In a separate KCl pot study with a Swinton loam, soil health issue symptoms were again observed in chickpea plants by Dr. Schoenau’s lab. Mustard and durum crops were also planted in this soil with no observable plant health impact.

The chickpea seeds were treated with fungicide before seeding but no herbicide or foliar fungicide applications were made in the chamber. The chamber was baked and cleaned prior to the chamber experiment with each soil.

Figure 11. Leaf tip necrosis on chickpea grown in pots filled with Chaplin association sandy loam soil (left, U of S growth chamber); repeat of wilt and leaf margin necrosis in chickpea grown in pots with same soil that had been autoclaved (right, AAFC growth chamber).
Source: Tristen Chambers (left), Maria Erika Pamisaran (right)

Next Steps

Areas of Further Investigation and Experimentation

2023 Field-Scale Monitoring and Surveillance

The chickpea plant health survey is proposed to continue for another season in 2023 with a similar protocol plan as in 2022. If you are a grower who would like to participate 2023 chickpea health surveys, please consider enrollment through the online sign-up form. For additional information on the chickpea health issue, please contact Dr. Hubbard.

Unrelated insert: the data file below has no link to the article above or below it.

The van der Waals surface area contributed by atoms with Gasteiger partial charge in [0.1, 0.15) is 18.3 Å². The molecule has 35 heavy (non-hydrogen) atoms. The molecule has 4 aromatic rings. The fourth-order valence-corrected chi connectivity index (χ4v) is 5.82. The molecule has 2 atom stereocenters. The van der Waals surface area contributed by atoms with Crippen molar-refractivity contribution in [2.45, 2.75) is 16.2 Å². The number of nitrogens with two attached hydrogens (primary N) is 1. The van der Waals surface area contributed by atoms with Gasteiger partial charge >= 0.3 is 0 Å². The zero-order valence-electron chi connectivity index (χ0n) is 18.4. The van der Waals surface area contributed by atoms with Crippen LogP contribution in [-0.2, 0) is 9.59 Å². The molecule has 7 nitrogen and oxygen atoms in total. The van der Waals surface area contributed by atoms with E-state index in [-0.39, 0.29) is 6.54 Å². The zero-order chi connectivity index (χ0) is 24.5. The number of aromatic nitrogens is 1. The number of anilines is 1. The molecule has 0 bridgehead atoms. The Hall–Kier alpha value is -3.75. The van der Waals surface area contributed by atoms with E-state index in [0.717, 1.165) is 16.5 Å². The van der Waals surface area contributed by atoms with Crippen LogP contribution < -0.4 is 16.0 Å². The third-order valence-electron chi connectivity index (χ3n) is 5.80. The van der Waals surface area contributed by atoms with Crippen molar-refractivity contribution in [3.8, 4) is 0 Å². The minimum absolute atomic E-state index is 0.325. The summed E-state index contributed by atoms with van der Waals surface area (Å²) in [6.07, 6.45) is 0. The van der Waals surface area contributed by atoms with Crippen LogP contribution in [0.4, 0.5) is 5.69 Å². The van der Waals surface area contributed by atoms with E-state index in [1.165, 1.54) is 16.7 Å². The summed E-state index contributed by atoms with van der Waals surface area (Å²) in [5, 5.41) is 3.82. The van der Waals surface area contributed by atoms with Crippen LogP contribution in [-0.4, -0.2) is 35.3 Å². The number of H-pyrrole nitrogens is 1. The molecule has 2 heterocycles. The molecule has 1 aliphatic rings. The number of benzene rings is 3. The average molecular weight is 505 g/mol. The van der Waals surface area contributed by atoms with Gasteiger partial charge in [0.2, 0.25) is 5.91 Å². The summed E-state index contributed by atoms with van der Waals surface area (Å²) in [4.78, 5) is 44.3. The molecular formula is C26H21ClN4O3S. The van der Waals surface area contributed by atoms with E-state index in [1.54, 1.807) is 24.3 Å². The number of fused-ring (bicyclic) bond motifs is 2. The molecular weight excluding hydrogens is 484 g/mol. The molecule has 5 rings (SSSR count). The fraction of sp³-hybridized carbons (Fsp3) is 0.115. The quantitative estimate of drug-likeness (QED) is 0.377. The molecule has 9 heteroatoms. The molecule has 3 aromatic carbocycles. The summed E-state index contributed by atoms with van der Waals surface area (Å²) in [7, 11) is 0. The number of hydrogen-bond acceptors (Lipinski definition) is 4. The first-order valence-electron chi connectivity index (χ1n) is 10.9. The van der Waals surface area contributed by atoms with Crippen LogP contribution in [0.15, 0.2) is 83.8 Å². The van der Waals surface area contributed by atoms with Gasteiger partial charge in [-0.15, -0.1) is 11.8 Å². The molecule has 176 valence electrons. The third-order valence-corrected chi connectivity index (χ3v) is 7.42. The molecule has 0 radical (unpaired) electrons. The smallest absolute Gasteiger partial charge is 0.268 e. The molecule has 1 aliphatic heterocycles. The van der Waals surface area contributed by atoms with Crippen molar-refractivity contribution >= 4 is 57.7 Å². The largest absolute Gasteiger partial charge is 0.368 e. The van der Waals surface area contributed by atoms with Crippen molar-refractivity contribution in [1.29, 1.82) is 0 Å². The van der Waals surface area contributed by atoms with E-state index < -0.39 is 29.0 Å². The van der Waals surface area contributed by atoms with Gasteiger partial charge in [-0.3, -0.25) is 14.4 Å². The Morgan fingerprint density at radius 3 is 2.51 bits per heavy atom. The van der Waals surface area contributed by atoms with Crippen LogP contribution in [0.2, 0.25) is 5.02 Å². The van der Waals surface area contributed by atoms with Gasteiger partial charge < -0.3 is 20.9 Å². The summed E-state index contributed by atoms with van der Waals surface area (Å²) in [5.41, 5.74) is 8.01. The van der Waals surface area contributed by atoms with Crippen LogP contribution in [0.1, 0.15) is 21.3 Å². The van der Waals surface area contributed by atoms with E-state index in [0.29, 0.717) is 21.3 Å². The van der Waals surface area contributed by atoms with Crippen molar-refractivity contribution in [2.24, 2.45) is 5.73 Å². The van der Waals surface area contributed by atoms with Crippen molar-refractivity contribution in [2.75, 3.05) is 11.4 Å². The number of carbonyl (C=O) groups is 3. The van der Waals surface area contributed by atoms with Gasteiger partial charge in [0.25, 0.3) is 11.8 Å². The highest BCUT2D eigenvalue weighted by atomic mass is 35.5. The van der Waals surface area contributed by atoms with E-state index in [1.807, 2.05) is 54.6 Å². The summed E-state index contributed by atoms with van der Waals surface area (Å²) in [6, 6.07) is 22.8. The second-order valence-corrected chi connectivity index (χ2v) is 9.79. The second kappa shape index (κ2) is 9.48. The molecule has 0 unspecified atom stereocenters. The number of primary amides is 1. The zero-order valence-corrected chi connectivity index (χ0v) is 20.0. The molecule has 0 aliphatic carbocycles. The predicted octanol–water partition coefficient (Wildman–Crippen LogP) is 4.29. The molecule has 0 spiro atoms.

Saskatchewan Pulse Growers will again have a summer field intern on staff for the 2023 growing season. Located in Southern Saskatchewan, this intern will have a primary role in monitoring and surveillance of chickpea fields including five key sites that will be established for a third year of the collaborative field project with Crop Intelligence.


Thank you to all the growers who supported the surveys by providing access to their fields and contributing field history information.

Funding support contributed towards various aspects of these research projects and field investigations has been provided by the Agriculture Development Fund (Saskatchewan Ministry of Agriculture), Crop Intelligence, Saskatchewan Pulse Growers, and Western Grains Research Foundation. Saskatchewan Pulse Growers would like to thank the many individuals who have contributed their time and expertise to understanding the chickpea health issue in the past seasons.

Special appreciation is extended to the many surveyors and agronomists who collected samples during the 2022 season including and who engaged with the survey through notification of symptoms: Angie Berner and Andrea Setrum (Richardson Pioneer), Alysa Thompson (AA Agronomy Consulting), Carolyn Wilson and Paige MacMillan (Syngenta), Jennifer Bingham (Pioneer Co-op), Kelsey Godson (JMAS), Melanie Leppa (Soils and Such), Vanessa Bell (Crop Intelligence), and survey teams with Saskatchewan Ministry of Agriculture, Saskatchewan Crop Insurance, Saskatchewan Association of Rural Municipalities.